Greek mythology has systematically included the intervention of gods and goddesses in matters of the mortal world, and Homer’s The Iliad is no different. The poem is littered with divine intervention, with both positive and negative outcomes for humans involved. Edith Hamilton states that “the first written record of Greece is the Iliad. Greek mythology begins with Homer, generally believed to be not earlier than a thousand years before Christ.” SethL. Schein claims that “one of the most characteristic features of the Iliad is the gods.” The gods and their relations with men play an important role in the poem. Throughout the poem, Homer represents the gods as intervening in human affairs and by this way they change the destiny of human life. This intervention of the gods is an important part of the poem and an effective way of Homer’s method, because without their
intervention the poem would not have continued.
Because of the intervention, the gods start the war between Trojans and Achaeans and the reason of the war leads them to take sides. Before the start of the war, the gods hold a wedding feast for the honor of Thetis and Peleus, the parents of Achilles and the goddess Eris is not invited to wedding. Eris, in revenge, throws a golden apple inscribed “for the fairest” into the banquet hall, knowing it will cause trouble. All the goddesses claim it for themselves and the goddesses Aphrodite, He raand Athena ask Zeus to make the final decision but Zeus decides that the task should be delegated to a mortal, Paris who is one of the princes of Troy and a son of Priam. Each of the three goddesses offers Paris a bribe so that he will name her the fairest: Hera promises him a large kingdom; to make him lord of Europe and Asia, Athena promises him a military glory and rampage all over Greece, Aphrodite promises him to give the most beautiful woman in the world, Helen, the wife of Menelaus, who is the king of Sparta. Paris visits Menelaus in Sparta and falls in love with Helen, taking her back to Troy with him, thus the war starts between Trojans and Achaeans. Because he chooses Aphrodite, both Hera and Athena become against him simply because Paris judges against them in the contest, so they are against the Trojans in general. The gods do several things to support their sides; even they fight in the battle themselves. Siding of the gods is a Homeric invention and Homer divides all the divinities into two groups; Apollo, Aphrodite, Artemis, Leto supporting the Trojans on one side and Athena, Hera, Poseidon, Her mes supporting the Achaeans on the other side. The gods throughout thepoem demand of Zeus to support their sides but Zeus, most importantly, does not take a side, but intervenes in parts of the war where he sees necessary.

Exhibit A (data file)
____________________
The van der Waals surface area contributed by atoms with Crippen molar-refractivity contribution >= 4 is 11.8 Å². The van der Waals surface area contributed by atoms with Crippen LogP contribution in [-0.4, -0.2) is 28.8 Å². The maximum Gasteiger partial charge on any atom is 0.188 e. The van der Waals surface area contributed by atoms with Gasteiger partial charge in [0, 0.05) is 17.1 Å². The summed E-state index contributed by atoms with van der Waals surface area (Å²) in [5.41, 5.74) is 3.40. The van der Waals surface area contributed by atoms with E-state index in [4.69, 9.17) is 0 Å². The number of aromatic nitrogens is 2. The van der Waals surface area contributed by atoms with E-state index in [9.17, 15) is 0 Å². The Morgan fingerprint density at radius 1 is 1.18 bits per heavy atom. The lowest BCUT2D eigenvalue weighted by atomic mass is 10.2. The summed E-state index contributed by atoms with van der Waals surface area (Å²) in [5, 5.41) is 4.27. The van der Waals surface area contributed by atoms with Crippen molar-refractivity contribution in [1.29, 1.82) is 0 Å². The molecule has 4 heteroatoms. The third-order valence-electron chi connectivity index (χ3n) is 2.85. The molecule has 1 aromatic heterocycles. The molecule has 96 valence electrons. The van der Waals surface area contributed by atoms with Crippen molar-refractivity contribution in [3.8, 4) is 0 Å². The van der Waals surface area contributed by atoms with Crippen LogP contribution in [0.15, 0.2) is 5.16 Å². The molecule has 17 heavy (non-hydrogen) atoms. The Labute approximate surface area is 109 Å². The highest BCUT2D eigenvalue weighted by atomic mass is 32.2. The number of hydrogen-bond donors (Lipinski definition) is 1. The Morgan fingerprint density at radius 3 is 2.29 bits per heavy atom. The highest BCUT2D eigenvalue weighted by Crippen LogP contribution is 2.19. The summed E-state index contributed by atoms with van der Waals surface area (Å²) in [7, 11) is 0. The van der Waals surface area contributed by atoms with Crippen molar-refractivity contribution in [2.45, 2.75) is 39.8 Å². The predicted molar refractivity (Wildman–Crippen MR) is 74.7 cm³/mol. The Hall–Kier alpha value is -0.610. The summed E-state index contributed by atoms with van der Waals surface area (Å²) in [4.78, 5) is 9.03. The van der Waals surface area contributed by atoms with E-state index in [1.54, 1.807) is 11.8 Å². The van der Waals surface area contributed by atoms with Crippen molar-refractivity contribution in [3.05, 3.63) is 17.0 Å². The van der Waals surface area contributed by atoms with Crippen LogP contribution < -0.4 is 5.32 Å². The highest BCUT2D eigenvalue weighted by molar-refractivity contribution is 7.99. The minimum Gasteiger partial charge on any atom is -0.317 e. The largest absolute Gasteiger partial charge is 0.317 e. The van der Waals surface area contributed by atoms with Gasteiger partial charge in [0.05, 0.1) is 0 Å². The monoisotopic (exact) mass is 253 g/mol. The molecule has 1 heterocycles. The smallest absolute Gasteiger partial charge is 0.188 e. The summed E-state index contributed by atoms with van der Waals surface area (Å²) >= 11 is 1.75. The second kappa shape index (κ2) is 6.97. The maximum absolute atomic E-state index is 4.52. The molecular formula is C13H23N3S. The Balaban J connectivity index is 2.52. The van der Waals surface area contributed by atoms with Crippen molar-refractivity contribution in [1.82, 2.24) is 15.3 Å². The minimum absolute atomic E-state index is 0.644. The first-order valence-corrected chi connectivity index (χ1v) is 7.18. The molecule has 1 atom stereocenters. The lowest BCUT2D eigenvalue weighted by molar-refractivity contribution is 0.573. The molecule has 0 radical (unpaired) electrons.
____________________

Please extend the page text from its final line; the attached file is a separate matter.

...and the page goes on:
Homer represents the gods in many aspects; as humanlike, super being, controller, having miraculous actions, life savers, and disguisers. Firstly, Homer demonstrates the humanization of the gods throughout the poem. Wallace Anderson names the features of Homer’s gods as an thropomorphic; they behave as if they are human. In other words, as Anderson claims, the gods in the Iliad “exhibit traits and feelings which are decidedly human.” For instance, Thetis cannot stand and weeps when she sees her son Achille’s sorrowing after the death of Patraclos, when the gods match against each other at the battle Zeus laughs, when Achaeans build the wall, Poseidon gets jealous and angry so that he is not offered any hecatomb, and when Ares and Aphrodite are wounded, they run to Zeus to complain as well as to get sympathy of him.
Another humanlike function of the gods in the Iliad is the organization of the gods; it resembles to the model of human beings. Being the youngest son of Cronus and Rhea who is hidden away by his mother before eventually overthrowing his father, both brother and husband of Hera, brother of Poseidon and Hades, Zeus is the king of all the gods and the god of sky and thunder. As the head of all the gods, Zeus’s will is the ultimate law since he is the monarch and acknowledged. Like a mayor in the human world each of the gods rules a region with their certain rules and responsibilities. Therefore, as G. M. A. Grube claims all the gods “have to respect each other’s right and powers” because Zeusis the final authority.
Since the genre of the Iliad is a moral tragedy, the gods “demand among men strict adherence to oaths, proper regard for and mercy to suppliants, respect for the aged and for the dead, and obedience to the gods.” In terms of this moral code in the poem, when men violate the rules or do not respect to the gods, they cannot escape from their punishment. Iliad begins during the tenth year of the Trojan War and in an earlier attack against the Trojans, Achaeans captures two beautiful women and keeps them as a war prize; Chryseis is awarded to the commander of the Greek army Agamemnon and Briseis to Achilles. In the First Book, when Agamemnon offends Chryses, the priest of Apollo, and drives him away harshly by refusing to ran somback his daughter, Chryses appeals to Apollo. Then Apollo “heard him…Over against the ships he dropped to a knee, let fly a shaft and a terrifying clash rangout from the great silver bow,” and sends a plague upon the Achaeansinre tribution. Hence, the first intervention of Apollo leads to the angering of Agamemnon and then Achilles’ withdrawal for the battle.
After the army has suffered nine days, the goddess Hera like a human being takes pity on them and puts the thought in the mind of Achilles to arrange an assembly to discuss the matter. Agamemnon not only betrays to his wife physically but also he claims that he does not like her sexually any more: “because I, I refused that glittering price for the young girl Chryseis. Indeed, I prefer her by far, the girl herself; I want her mine in my own house! I rank her higher than Clytemnestra, my wedded wife-she’s nothing less in build or breeding, in mind or works of hand. ”Because Agamemnon betrays his wife and insists on not to send Chryseis, he is punished by the god Apollo but he will be also punished in the future by his wife, Clytemnestra and her lover. This way the gods intervene in human affairs and change the results of events.